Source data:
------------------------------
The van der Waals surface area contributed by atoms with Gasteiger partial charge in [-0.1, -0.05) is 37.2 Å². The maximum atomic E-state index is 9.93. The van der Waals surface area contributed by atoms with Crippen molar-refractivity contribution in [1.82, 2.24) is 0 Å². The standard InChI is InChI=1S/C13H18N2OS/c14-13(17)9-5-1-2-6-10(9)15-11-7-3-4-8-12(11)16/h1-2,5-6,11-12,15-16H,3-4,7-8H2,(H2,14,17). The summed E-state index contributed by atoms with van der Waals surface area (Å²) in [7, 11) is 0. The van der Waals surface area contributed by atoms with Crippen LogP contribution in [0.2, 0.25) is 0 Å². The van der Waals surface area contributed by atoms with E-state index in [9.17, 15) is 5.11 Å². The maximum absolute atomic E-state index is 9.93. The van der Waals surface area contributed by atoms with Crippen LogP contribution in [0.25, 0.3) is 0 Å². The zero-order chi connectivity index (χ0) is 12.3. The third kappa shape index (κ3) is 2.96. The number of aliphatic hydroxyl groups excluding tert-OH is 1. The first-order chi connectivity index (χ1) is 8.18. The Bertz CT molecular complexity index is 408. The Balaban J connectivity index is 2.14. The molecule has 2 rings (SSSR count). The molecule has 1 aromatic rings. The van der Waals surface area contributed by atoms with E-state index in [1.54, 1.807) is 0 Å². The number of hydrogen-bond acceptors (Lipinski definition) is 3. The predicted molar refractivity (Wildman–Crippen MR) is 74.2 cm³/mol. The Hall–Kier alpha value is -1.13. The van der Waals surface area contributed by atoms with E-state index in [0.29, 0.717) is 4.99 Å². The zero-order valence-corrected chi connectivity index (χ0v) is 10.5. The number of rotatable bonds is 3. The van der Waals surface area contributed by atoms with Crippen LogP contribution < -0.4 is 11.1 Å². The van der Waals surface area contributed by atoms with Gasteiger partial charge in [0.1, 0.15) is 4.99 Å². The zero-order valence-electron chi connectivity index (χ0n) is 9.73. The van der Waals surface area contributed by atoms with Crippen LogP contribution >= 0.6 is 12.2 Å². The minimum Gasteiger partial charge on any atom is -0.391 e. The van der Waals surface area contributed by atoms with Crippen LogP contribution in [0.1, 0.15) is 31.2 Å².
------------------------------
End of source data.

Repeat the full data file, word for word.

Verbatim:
The van der Waals surface area contributed by atoms with Gasteiger partial charge in [-0.1, -0.05) is 37.2 Å². The maximum atomic E-state index is 9.93. The van der Waals surface area contributed by atoms with Crippen molar-refractivity contribution in [1.82, 2.24) is 0 Å². The standard InChI is InChI=1S/C13H18N2OS/c14-13(17)9-5-1-2-6-10(9)15-11-7-3-4-8-12(11)16/h1-2,5-6,11-12,15-16H,3-4,7-8H2,(H2,14,17). The summed E-state index contributed by atoms with van der Waals surface area (Å²) in [7, 11) is 0. The van der Waals surface area contributed by atoms with Crippen LogP contribution in [0.2, 0.25) is 0 Å². The van der Waals surface area contributed by atoms with E-state index in [9.17, 15) is 5.11 Å². The maximum absolute atomic E-state index is 9.93. The van der Waals surface area contributed by atoms with Crippen LogP contribution in [0.25, 0.3) is 0 Å². The zero-order chi connectivity index (χ0) is 12.3. The third kappa shape index (κ3) is 2.96. The number of aliphatic hydroxyl groups excluding tert-OH is 1. The first-order chi connectivity index (χ1) is 8.18. The Bertz CT molecular complexity index is 408. The Balaban J connectivity index is 2.14. The molecule has 2 rings (SSSR count). The molecule has 1 aromatic rings. The van der Waals surface area contributed by atoms with E-state index in [1.54, 1.807) is 0 Å². The number of hydrogen-bond acceptors (Lipinski definition) is 3. The predicted molar refractivity (Wildman–Crippen MR) is 74.2 cm³/mol. The Hall–Kier alpha value is -1.13. The van der Waals surface area contributed by atoms with E-state index in [0.29, 0.717) is 4.99 Å². The zero-order valence-corrected chi connectivity index (χ0v) is 10.5. The number of rotatable bonds is 3. The van der Waals surface area contributed by atoms with Crippen LogP contribution < -0.4 is 11.1 Å². The van der Waals surface area contributed by atoms with Gasteiger partial charge in [0.1, 0.15) is 4.99 Å². The zero-order valence-electron chi connectivity index (χ0n) is 9.73. The van der Waals surface area contributed by atoms with Crippen LogP contribution >= 0.6 is 12.2 Å². The minimum Gasteiger partial charge on any atom is -0.391 e. The van der Waals surface area contributed by atoms with Crippen LogP contribution in [0.1, 0.15) is 31.2 Å².